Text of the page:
As more and more employees return to the office, the question on everyone’s mind is: What will life in the office look like in our new world?
Historically, going into the office was hardly considered fun or a special experience, especially in a city like Dallas, where you can add grueling rush-hour traffic to the mix. Since the pandemic forced much of the world’s workforce to work from home for months on end, going back to a regular 9-5 in the office seems daunting for many.
But, Ian Zapata, LEED-AP design director at Gensler, warns that the office itself should not look the same as it did last spring despite the steady return to in-person work.
“Companies face the reality of having to engage in a different real estate market, where there’s actually a glut of office space,” Zapata told D CEO. That is true: there are over 9 million square feet of active sublease office space in DFW alone, as companies try to rid themselves of extra costs. “I think that gives power to people that are renting to demand the type of space that they want,” he said.
This newfound power of office tenants forces landlords and developers of office spaces to provide the same comforts and amenities that make working from home so easy, like Amazon pickup locations or spaces to attend virtual doctors’ appointments. Zapata calls these amenities “experience superchargers” and expects them to be commonplace in the post-Covid office world.
While the trend of elevated office spaces was around pre-Covid, the pandemic has accelerated it, shining a spotlight on the need for healthy workplaces and office experiences. However, Zapata notes a difference between just a nice office building versus one that is designed with the future in mind.
“Baseline attractors are the things that check the box that you’ve always had in an office building, like a gym or a café,” he said. “No one’s going to lease in your building if you don’t have those things.” On the opposite end of the spectrum lies performance differentiators. Zapata defines these as amenities that would make an employee actively choose to go into the office instead of working from home. “These are the things that go above–and–beyond. We see this as making the office an experience.”
The idea of “making the office an experience” is the overarching message that Zapata feels the pandemic has forced upon those who work in commercial real estate.
A survey done by KPMG found that 69 percent of CEOs are planning to downsize office space, meaning that the spaces that they do keep must be both functional and effective for maintaining a company’s culture. The most important element of the new workplace will be the human connection that it brings. Zapata notes that the three C’s, culture, community, and collaboration, will be at the center of this workplace shift.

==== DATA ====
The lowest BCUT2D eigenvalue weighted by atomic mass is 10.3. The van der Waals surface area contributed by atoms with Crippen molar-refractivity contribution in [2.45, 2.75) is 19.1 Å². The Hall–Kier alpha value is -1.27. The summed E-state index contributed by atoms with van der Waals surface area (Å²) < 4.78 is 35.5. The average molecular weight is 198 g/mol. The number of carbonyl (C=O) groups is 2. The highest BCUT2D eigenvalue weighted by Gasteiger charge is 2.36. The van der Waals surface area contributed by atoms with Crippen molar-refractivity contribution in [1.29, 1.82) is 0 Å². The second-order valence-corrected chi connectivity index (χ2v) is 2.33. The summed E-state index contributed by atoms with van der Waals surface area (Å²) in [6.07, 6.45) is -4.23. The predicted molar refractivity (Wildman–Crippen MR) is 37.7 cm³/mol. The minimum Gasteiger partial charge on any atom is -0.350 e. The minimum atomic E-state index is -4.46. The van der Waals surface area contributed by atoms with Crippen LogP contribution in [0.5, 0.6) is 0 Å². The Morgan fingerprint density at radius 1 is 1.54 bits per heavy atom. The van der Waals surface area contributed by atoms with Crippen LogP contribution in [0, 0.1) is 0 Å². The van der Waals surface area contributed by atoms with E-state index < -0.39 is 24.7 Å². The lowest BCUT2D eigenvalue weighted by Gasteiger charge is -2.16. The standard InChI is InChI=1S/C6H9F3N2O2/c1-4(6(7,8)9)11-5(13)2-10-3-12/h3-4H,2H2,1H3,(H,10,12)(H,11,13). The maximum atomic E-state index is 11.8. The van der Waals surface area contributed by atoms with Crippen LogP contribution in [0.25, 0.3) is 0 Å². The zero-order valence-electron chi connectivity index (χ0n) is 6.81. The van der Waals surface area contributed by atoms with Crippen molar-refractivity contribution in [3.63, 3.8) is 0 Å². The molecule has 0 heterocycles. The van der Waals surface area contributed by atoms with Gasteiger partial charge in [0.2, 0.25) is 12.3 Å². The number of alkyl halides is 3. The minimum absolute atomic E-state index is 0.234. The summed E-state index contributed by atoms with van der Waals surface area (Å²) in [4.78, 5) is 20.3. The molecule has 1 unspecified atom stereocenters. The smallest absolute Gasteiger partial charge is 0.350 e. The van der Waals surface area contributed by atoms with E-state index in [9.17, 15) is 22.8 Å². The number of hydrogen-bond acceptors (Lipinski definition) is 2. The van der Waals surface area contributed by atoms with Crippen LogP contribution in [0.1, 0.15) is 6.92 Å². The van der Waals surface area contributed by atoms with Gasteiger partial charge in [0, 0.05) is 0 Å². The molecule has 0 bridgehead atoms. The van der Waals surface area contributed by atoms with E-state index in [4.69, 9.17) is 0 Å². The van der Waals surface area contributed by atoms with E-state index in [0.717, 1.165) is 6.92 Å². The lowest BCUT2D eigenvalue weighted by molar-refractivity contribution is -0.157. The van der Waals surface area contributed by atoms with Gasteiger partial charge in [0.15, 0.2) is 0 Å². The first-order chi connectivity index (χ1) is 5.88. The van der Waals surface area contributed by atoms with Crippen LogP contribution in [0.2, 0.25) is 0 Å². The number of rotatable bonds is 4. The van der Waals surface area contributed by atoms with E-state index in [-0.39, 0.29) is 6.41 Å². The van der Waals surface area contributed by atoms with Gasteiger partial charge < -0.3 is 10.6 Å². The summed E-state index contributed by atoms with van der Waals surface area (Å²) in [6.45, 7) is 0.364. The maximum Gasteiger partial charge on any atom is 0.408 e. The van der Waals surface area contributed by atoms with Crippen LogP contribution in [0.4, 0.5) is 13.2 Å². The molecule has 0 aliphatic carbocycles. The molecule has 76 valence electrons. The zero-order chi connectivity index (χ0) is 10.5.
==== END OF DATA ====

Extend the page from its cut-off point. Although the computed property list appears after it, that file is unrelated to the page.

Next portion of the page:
“One thing that I think stands out as a difference is this idea that the function of the office or the focus of the office changes,” Zapata said. “Maybe means that I need a different type of office that isn’t so much about desks and tables, but more so about the social spaces where you can sit and collaborate, like lounge spaces and meeting rooms.”
Keeping with the trend following ideas championed by West Coast tech companies, outdoor community, and the workspace will be one of the top demands that tenants have as they come back to the office, Zapata predicts.
“It’s spaces that aren’t just pretty to look at, but can be an extension of the workplace, where you can have meetings, you can have collaboration, and you can give employees places to recharge,” he says. Outdoor workspaces can also help to ease some Covid-related concerns that employees returning to work may have.
New technologies can also help to ease Covid worries while also elevating the overall office experience. Technology being an extension of the workplace is a trend that the pandemic has accelerated, and now we will see it in office spaces themselves. Touchless security and air quality monitors will be the new normal and improved office-to-home connectivity to increase productivity when working in a hybrid in-person and at-home schedule.
“There’s going to be this whole technology overlay that helps me navigate my trip to the office so my relationship to the office can be managed through a whole host of concierge app-enabled services that let me plan ahead,” Zapata said.
All of this comes together to create a major shift in the reality of what companies will need out of their office buildings in a post-Covid world. The pandemic has sped up this shift, giving power to tenants and shifting the focus of landlords away from the density of an office building to the building’s quality.
Point blank: “The way that we interact with our buildings is going to change,” Zapata said.